In the end, apart from Clarissa, our friendships have not altered at all; they have all deepened still further if anything. We have discovered things about each other we had never suspected and we are all carrying on as ever. We do exchange pointed glances, our little group, when we lunch, sometimes. But they are good-natured, cheeky glances, and that is rather fun.

Without being indelicate I must spill the beans on one thing, following that Sunday night dinner Audrey and I did enjoy quite the time after we had gone to bed. It seems our unburdening released a sort of genie from its bottle. I shall say no more about that at the risk of embarrassing myself, and you. Suffice to say the evening had not run out of surprises.

I am so pleased that everything is out in the open. Life in my little Monet house and out and about has become so much more breezy and carefree.

Until next we meet,



8 thoughts on “‘coming out’ to friends. The expected and surprising.

  1. It’s nice to know that you and Andrey confronted your fears and decided to be honest with your friends. Being yourself is far more liberating once the initial anxiousness subsides. Kudos to you both! And also Michelle! I’m sure she was finally glad to reveal her relationship with Noelene to you all. It takes courage to do this and I fully applaud the three of you.

    I wish you and Audrey a wonderful life together!

    And Clarissa… Well, she’ll come around hopefully. She’s your friend and I’m positive and she won’t just toss out all the wonderful memories she has created with all of you. She just needs space and time to digest this new information.

    Take care!

    • Clarissa is speaking to other friends. I hope you are right, she is an old and dear friend. I’m afraid she is of that old world school who believe someone who is not normal is probably a predator. Perhaps in time as you say.

      Thank you so very much for your open-minded encouragement, Pratik. (Am I correct to use this name?) Indeed, Michelle did say that she had been afraid for a long time that she would be revealed and reviled as a result of her choice of friend. We are all finding the true meaning of friendship.

  2. You’re very welcome, Kate!

    Yes, you are correct. 🙂 You can call me Pratik.

    I understand Michelle’s fears completely as well as your initial hesitation to reveal it to them.
    Here in India, where I’m from, it’s a lot more risky to be gay and fit into society. Friends abandon you like a rag doll. Lucky one finds friends who are ok with it. It’s hard to find people who accept you for who your really are. Only in certain pockets in the few main cosmopolitan cities will you find a small minority of people who understand and accept you if you’re not straight. It’s a huge taboo here. Some families will just disown gays like they’re nothing citing that they brought shame and dishonor to the family. Some even get killed. The so-called Honor killings are common (even for having a heterosexual affair without the family’s approval). But compared to a decade or two earlier, things have changed a lot now. It’s much better.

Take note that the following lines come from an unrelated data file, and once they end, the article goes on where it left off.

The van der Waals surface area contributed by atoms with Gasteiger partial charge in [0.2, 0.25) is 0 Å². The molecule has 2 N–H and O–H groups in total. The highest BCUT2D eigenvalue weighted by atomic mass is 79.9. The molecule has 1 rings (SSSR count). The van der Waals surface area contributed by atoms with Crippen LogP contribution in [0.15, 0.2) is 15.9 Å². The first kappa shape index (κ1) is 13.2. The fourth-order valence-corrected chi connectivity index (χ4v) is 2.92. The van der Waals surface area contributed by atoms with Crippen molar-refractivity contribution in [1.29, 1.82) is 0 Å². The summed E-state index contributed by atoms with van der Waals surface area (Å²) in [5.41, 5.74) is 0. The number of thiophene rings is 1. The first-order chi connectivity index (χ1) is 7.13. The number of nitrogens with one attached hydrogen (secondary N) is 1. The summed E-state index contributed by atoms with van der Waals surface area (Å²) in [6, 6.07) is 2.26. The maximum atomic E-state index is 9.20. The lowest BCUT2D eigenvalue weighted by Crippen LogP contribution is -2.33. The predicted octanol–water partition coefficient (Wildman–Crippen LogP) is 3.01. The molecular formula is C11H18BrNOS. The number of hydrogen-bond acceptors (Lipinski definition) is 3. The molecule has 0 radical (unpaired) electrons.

Nudity is also a big taboo here.. I wish I get a change to live somewhere in the UK or Sweden or other open minded places in the future. I’m a nudist too. I can walk around naked freely at home only when I’m alone. I’ve revealed this only to one friend of mine who’s only ok with the idea but will never be comfortable in the company of friends who are naked.. I dont think I can tell anyone else I know in my city because they’ll most probably assume I’m a pervert. Such is the life.

    Have a fun Sunday! Take care!

      • Thanks for your supportive words Kate! 🙂

        I like my city. It’s one of most modern cities in India. I’m sure you have heard of Bangalore. You may know others form here. It’s not as bad as many other neighbouring states and cities in the northern part of the country. My family’s pretty cool and open.. But nudity is a whole different thing. Its somehow equated with immorality and shame and lack of discipline and ethics.. It will take a very long time for that mentality to change…

  3. Pratik dear, I’m afraid I am quite ignorant of India except for old books I have read and they were fiction. I am certain the country is far different from what I imagine. Are there not holy men who go about naked? I do suppose though that being religious and naked is considered different from everyday nakedness.

    From what I have read and even the attitudes of friends, this country also has a taboo about nudity though probably not as vehement as yours. Here, nudists are thought of as strange by many people though not reviled. Since this new life I have had what the Americans would call a ‘crash course’ in tolerance. Now I find I can accept many more aspects of life.